“Dr. Mae Jemison: 1st African American Woman in Space” – Joseph Barewin



     The African American story takes students through an immersive experience of pain and struggle, that both celebrates its impressive accomplishments as well as calls us all towards a continuous fight for equality. Mae Jemison, astronaut, author, and renowned scientist, blessed our university with a speech about her own story in becoming a trailblazer for both women and African Americans alike. Along with becoming the first African American woman to go to space, she has earned countless awards such as joining the 1993 Women’s Hall of Fame, written several novels, and is the current principal and founder of the DARPA 100 Year Starship, a program designed to develop a sustainable journey for humans to nearby stars.  The story of Mae Jemison provides knowledgeable lessons on the importance of inclusivity that mimic key themes throughout African American history such as  lasting sustainability, self empowerment, and undeniable pride.


     The Earth is a marvelous place of life and beauty. Yet, as Mae Jemison reminds us, humankind is dependent on the Earth to survive. The Earth, in turn, is not necessarily dependent on human survival. Thus, she chose to pursue an education in sustainability in order to carry out her vision of inclusivity. Sustainability is a key factor in all forms of science that often gets overlooked. It requires a way of thinking that maximizes benefit, while at the same time minimizing impact. Jemison was passionate about not only creating a lasting impact on the world, but also in finding her own personal sense of success. While she enjoyed her time as an astronaut, Jemison spoke of her lack of satisfaction from such a career, even with NASA pushing her to continue, saying “People want you to behave in the model that they want, rather than what you as an individual want. How do you stay true to yourself, and use your platform so people truly hear you?” This quote illustrates her understanding that being sustainable requires a passion combined with a powerful voice. The Montgomery Bus Boycott mimics this narrative with its use of Rosa Parks. Many know the story of Rosa Parks as a strong woman who refused to give up her seat on a bus to her white counterpart. Yet, what is often overlooked is the thousands of other men and women who contributed to the same movement, and agreed to have Rosa Parks stand as their representative for such an important protest. This decision was made using the same logic as Mae Jemison, choosing a representative to maximize the impact of a voice so as to be truly heard, and have a lasting impact that is as inclusive as possible.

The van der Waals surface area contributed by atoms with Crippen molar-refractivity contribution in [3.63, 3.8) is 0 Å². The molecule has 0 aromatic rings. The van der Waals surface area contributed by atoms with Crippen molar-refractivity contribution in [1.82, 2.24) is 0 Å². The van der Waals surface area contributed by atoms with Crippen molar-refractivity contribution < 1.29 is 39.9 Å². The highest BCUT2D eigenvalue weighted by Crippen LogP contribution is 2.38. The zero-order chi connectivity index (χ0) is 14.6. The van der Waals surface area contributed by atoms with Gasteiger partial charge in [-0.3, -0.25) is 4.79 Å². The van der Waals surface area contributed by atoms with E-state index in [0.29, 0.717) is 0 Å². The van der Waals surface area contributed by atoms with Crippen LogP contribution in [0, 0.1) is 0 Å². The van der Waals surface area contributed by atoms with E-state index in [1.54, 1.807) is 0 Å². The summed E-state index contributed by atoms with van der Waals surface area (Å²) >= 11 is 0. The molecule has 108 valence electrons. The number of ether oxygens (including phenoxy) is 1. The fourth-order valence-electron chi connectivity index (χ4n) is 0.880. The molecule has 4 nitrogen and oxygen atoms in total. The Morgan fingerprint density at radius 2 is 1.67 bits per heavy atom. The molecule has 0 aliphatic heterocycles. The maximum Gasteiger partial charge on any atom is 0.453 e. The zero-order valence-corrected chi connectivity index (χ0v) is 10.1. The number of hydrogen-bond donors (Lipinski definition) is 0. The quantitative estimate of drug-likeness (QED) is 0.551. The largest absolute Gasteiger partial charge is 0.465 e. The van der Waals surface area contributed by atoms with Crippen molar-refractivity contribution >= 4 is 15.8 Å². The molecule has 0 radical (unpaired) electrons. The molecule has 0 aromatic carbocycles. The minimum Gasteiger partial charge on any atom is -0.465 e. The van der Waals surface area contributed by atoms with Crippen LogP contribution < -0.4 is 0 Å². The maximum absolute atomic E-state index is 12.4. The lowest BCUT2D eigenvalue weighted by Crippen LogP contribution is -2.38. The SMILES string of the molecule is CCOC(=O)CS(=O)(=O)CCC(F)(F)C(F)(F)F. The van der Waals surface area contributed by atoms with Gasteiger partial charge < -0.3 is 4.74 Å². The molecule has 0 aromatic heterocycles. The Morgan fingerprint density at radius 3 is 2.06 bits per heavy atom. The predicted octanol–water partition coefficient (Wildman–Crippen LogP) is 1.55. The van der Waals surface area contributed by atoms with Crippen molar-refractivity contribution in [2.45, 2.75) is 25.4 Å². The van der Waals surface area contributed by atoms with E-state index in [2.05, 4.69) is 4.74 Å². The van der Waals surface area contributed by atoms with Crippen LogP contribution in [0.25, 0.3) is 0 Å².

What does it mean to be empowered? Mae Jemison attempts to answer this question with a statement from her own experiences in self-empowerment, saying “You have to take your power, you have to own it. To be empowered, you must believe that you have the right to participate . . . You must also believe you have the right to contribute something, and that you have something to contribute. You then have to risk making that contribution.” This quote directly relates to the same narratives of black power and self-help during the fight for civil rights. Just as Jemison had to take her own power, black people had to find their own strength, separate from a government that had abandoned them. This was accomplished by using concepts like self-help, being fully inclusive of black communities through supporting black business and black leaders (White 625). What began as self-help, would eventually grow into a larger black power movement. This movement included strategies to more specifically target methods to regain empowerment for all African Americans. These tactics ranged from obtaining political relevance to supporting the safety of black people from lynching or police brutality. In each case, it was absolutely necessary for the involvement of all black people nationwide in order to empower each individual.